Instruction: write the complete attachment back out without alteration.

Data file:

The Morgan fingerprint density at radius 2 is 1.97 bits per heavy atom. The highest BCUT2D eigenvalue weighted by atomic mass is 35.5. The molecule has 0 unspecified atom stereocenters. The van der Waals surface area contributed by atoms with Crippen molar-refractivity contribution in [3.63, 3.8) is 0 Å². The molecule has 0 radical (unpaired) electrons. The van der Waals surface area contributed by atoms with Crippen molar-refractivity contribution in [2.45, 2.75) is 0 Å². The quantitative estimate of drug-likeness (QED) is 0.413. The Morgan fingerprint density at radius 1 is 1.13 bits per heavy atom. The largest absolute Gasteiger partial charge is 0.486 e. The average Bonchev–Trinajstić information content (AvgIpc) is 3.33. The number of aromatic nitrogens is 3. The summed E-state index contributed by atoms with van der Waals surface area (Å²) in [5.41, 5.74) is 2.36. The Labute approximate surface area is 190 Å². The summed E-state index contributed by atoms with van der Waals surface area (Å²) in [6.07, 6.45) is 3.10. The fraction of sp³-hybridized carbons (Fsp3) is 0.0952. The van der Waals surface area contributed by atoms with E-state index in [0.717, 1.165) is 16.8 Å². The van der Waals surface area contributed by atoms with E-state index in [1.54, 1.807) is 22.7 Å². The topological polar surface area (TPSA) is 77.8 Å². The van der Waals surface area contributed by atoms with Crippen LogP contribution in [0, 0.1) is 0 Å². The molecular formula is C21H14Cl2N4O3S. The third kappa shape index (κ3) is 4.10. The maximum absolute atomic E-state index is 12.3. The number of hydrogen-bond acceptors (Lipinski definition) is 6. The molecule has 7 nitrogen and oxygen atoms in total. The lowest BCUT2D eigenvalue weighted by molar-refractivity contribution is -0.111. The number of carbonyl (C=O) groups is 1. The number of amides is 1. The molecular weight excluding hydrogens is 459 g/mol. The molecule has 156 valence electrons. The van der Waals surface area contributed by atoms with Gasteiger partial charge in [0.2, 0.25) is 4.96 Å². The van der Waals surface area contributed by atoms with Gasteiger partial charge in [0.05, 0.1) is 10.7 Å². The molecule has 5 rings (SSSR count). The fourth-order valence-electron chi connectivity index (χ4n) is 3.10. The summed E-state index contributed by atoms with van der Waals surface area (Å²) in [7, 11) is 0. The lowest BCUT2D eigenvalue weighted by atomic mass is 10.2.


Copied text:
The Morgan fingerprint density at radius 2 is 1.97 bits per heavy atom. The highest BCUT2D eigenvalue weighted by atomic mass is 35.5. The molecule has 0 unspecified atom stereocenters. The van der Waals surface area contributed by atoms with Crippen molar-refractivity contribution in [3.63, 3.8) is 0 Å². The molecule has 0 radical (unpaired) electrons. The van der Waals surface area contributed by atoms with Crippen molar-refractivity contribution in [2.45, 2.75) is 0 Å². The quantitative estimate of drug-likeness (QED) is 0.413. The Morgan fingerprint density at radius 1 is 1.13 bits per heavy atom. The largest absolute Gasteiger partial charge is 0.486 e. The average Bonchev–Trinajstić information content (AvgIpc) is 3.33. The number of aromatic nitrogens is 3. The summed E-state index contributed by atoms with van der Waals surface area (Å²) in [5.41, 5.74) is 2.36. The Labute approximate surface area is 190 Å². The summed E-state index contributed by atoms with van der Waals surface area (Å²) in [6.07, 6.45) is 3.10. The fraction of sp³-hybridized carbons (Fsp3) is 0.0952. The van der Waals surface area contributed by atoms with E-state index in [0.717, 1.165) is 16.8 Å². The van der Waals surface area contributed by atoms with E-state index in [1.54, 1.807) is 22.7 Å². The topological polar surface area (TPSA) is 77.8 Å². The van der Waals surface area contributed by atoms with Crippen LogP contribution in [0, 0.1) is 0 Å². The molecular formula is C21H14Cl2N4O3S. The third kappa shape index (κ3) is 4.10. The maximum absolute atomic E-state index is 12.3. The number of hydrogen-bond acceptors (Lipinski definition) is 6. The molecule has 7 nitrogen and oxygen atoms in total. The lowest BCUT2D eigenvalue weighted by molar-refractivity contribution is -0.111. The number of carbonyl (C=O) groups is 1. The number of amides is 1. The molecular weight excluding hydrogens is 459 g/mol. The molecule has 156 valence electrons. The van der Waals surface area contributed by atoms with Gasteiger partial charge in [0.2, 0.25) is 4.96 Å². The van der Waals surface area contributed by atoms with Gasteiger partial charge in [0.05, 0.1) is 10.7 Å². The molecule has 5 rings (SSSR count). The fourth-order valence-electron chi connectivity index (χ4n) is 3.10. The summed E-state index contributed by atoms with van der Waals surface area (Å²) in [7, 11) is 0. The lowest BCUT2D eigenvalue weighted by atomic mass is 10.2.